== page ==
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A woman I used to work with had a sign on her desk that read "If you think nobody cares about you, try missing a loan payment." While meant to be humorous, that little anecdote says a lot about how lenders choose to service their loan portfolio. More and more, SBA borrowers are coming to us after their lender turned them down for a loan modification.

The reason for the denial? They haven't missed a payment.

Let's look at this from the lenders perspective:

If a borrower is current on their loan, then it must stand to reason that the borrower has the money to make their loan payment. If they have the money to make their payment, then they clearly don't have the need for a loan modification or deferment.

In today's weak economy, lenders are overwhelmed with loan modification and deferment requests. Due to so many applications flooding the banks, the only logical thing to do is to "take care of" the most urgent requests. In other words, banks are going to put their effort into saving businesses that are on the verge of collapse, with the first symptom of collapse being missed loan payments.

Unfortunately, the result of the thinking described above means that borrowers who are current on their loan, borrowers who have sacrificed by cutting costs, employees, and even their own salaries, are getting doors slammed in their face in favor of borrowers who simply give up and stop paying.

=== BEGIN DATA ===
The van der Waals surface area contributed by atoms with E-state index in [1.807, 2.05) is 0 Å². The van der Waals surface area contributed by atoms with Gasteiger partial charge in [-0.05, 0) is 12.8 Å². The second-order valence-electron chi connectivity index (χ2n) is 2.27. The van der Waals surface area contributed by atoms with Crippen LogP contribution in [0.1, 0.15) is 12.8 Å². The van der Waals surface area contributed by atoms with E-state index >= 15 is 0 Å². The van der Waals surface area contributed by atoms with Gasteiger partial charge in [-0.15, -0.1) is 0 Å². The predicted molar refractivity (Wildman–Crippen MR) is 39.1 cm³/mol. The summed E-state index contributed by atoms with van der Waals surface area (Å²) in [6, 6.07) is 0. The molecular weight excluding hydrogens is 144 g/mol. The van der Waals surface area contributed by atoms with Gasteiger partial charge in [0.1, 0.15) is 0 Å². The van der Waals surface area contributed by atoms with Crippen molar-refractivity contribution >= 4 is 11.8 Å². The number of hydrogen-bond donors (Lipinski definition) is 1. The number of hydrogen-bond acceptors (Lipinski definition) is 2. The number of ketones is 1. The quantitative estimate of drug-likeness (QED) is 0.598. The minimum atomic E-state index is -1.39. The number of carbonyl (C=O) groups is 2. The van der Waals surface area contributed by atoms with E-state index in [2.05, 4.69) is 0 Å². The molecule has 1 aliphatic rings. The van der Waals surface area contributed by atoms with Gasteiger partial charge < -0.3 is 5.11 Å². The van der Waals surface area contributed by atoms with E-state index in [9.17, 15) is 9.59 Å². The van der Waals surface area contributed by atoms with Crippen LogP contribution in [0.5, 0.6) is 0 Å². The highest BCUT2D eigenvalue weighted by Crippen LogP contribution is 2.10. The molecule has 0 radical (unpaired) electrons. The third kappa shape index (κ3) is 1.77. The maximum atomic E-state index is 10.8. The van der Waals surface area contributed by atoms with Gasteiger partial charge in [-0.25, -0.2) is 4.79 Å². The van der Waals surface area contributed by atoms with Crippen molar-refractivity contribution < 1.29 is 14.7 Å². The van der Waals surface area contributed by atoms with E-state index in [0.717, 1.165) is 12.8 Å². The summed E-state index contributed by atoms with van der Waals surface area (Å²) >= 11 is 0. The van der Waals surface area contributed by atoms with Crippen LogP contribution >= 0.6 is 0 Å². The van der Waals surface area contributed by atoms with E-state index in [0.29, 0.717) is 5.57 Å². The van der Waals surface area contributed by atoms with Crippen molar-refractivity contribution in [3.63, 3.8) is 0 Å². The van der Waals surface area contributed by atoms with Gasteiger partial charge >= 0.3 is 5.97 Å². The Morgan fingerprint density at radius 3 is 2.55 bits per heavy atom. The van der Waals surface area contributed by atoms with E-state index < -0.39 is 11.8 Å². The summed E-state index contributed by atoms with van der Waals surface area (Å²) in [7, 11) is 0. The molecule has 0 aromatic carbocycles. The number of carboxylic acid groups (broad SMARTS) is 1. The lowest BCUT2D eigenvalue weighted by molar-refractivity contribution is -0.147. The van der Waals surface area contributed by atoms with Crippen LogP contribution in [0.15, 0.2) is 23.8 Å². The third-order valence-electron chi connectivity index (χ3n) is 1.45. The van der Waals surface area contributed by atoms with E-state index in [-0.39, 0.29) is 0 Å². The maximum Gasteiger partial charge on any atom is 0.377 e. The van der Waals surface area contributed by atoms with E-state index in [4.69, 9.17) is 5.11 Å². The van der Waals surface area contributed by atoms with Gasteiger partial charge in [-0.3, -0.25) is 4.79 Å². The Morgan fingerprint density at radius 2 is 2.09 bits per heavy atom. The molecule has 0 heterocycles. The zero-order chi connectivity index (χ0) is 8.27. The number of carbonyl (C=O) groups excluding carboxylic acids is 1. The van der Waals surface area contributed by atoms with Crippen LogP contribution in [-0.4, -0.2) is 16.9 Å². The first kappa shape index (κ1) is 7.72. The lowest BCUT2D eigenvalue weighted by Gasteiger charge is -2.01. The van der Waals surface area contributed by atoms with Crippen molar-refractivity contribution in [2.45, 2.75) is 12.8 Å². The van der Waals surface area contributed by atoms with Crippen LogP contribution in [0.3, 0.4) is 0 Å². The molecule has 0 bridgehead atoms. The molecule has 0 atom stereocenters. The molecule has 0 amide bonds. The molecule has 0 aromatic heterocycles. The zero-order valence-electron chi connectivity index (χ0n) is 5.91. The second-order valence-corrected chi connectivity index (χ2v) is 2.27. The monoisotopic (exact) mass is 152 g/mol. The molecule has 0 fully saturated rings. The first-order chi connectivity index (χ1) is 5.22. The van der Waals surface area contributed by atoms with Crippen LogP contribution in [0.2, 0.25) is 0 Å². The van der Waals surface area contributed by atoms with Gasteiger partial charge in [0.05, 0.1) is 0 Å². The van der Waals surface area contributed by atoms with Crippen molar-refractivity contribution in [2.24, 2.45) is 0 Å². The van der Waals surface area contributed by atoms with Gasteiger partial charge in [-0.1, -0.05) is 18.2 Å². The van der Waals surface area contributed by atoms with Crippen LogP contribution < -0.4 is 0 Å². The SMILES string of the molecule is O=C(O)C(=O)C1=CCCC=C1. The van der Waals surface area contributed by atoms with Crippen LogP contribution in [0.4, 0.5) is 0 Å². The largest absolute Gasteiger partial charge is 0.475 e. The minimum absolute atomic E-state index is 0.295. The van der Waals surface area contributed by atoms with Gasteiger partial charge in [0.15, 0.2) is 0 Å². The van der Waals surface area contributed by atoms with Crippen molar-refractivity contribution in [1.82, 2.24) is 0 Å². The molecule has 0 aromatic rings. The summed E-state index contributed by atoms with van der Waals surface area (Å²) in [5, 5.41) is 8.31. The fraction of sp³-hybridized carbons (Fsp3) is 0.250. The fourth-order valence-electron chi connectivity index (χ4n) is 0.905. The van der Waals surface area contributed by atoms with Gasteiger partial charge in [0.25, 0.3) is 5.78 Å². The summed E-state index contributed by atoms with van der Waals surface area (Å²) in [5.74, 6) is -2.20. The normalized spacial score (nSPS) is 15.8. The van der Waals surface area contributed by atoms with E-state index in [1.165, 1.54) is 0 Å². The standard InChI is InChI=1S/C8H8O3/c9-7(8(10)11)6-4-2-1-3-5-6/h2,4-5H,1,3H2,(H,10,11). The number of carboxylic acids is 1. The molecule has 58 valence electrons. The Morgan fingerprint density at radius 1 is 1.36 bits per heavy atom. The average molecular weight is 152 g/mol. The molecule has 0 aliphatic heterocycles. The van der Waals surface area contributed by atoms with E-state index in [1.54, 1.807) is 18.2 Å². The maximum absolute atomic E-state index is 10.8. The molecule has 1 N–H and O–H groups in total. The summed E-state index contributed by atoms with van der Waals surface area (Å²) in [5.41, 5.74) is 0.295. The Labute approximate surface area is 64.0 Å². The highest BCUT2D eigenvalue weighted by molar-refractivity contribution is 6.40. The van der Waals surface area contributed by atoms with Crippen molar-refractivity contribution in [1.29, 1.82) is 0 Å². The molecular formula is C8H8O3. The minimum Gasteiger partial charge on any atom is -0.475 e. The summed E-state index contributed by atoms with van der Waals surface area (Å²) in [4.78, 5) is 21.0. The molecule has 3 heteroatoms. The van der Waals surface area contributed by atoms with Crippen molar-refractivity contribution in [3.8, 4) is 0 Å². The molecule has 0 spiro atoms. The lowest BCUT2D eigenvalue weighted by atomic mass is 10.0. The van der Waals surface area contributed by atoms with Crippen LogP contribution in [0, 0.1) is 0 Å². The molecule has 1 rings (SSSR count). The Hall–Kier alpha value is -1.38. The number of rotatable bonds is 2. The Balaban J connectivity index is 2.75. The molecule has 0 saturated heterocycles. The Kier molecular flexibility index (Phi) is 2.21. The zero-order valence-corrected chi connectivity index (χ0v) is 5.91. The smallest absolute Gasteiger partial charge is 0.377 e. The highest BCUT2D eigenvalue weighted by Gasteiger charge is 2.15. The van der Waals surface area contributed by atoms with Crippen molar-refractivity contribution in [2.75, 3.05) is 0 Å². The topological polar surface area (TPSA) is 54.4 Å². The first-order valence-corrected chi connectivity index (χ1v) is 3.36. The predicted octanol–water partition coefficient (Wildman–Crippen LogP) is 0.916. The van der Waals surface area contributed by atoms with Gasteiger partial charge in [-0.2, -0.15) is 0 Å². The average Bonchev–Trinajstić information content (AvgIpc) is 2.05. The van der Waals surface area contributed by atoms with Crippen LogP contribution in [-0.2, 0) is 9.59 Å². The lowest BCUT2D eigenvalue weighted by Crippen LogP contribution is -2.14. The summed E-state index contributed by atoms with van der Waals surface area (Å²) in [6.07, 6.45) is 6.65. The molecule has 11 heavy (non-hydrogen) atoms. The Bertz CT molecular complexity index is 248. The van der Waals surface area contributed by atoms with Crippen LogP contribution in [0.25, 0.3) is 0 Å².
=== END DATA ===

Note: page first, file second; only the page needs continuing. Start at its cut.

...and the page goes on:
So what's the solution? Short of actually skipping payments (which is some cases really is the only way to get the banks attention), the best way to demonstrate the need for a modification is through cash flow analysis. In a nutshell, your cash flows need to demonstrate that the business operations are not generating sufficient cash flow to service the debt based on the existing terms. Just because you are making payments does NOT always mean that the business is generating sufficient cash flow, and that point needs to be driven home to your banker. (Note: if you are not comfortable crunching your own cash flow numbers, this is something that Distressed Loan Advisors specializes in).

Distressed Loan Advisors ( http://www.JasonTees.com ) offers expert advice about dealing with SBA Loan Default, and can be reached at 1-877-436-4533 or loanhelp@jasontees.com.

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